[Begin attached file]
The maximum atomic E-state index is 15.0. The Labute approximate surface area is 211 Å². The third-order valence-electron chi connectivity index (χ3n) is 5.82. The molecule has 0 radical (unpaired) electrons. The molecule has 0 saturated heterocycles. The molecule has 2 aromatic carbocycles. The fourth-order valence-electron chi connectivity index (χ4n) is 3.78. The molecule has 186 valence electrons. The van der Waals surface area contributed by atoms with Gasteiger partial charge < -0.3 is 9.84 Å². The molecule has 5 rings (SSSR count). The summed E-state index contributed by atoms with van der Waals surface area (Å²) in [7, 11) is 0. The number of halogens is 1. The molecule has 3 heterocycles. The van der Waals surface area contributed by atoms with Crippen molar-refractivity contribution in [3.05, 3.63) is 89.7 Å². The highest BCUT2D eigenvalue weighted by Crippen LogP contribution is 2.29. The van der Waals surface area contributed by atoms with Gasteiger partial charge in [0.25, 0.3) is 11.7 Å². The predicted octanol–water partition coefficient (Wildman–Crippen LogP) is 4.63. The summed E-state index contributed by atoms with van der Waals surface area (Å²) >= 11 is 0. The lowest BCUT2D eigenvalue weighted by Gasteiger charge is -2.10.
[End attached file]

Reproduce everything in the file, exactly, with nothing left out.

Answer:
The maximum atomic E-state index is 15.0. The Labute approximate surface area is 211 Å². The third-order valence-electron chi connectivity index (χ3n) is 5.82. The molecule has 0 radical (unpaired) electrons. The molecule has 0 saturated heterocycles. The molecule has 2 aromatic carbocycles. The fourth-order valence-electron chi connectivity index (χ4n) is 3.78. The molecule has 186 valence electrons. The van der Waals surface area contributed by atoms with Gasteiger partial charge < -0.3 is 9.84 Å². The molecule has 5 rings (SSSR count). The summed E-state index contributed by atoms with van der Waals surface area (Å²) in [7, 11) is 0. The number of halogens is 1. The molecule has 3 heterocycles. The van der Waals surface area contributed by atoms with Crippen molar-refractivity contribution in [3.05, 3.63) is 89.7 Å². The highest BCUT2D eigenvalue weighted by Crippen LogP contribution is 2.29. The van der Waals surface area contributed by atoms with Gasteiger partial charge in [0.25, 0.3) is 11.7 Å². The predicted octanol–water partition coefficient (Wildman–Crippen LogP) is 4.63. The summed E-state index contributed by atoms with van der Waals surface area (Å²) >= 11 is 0. The lowest BCUT2D eigenvalue weighted by Gasteiger charge is -2.10.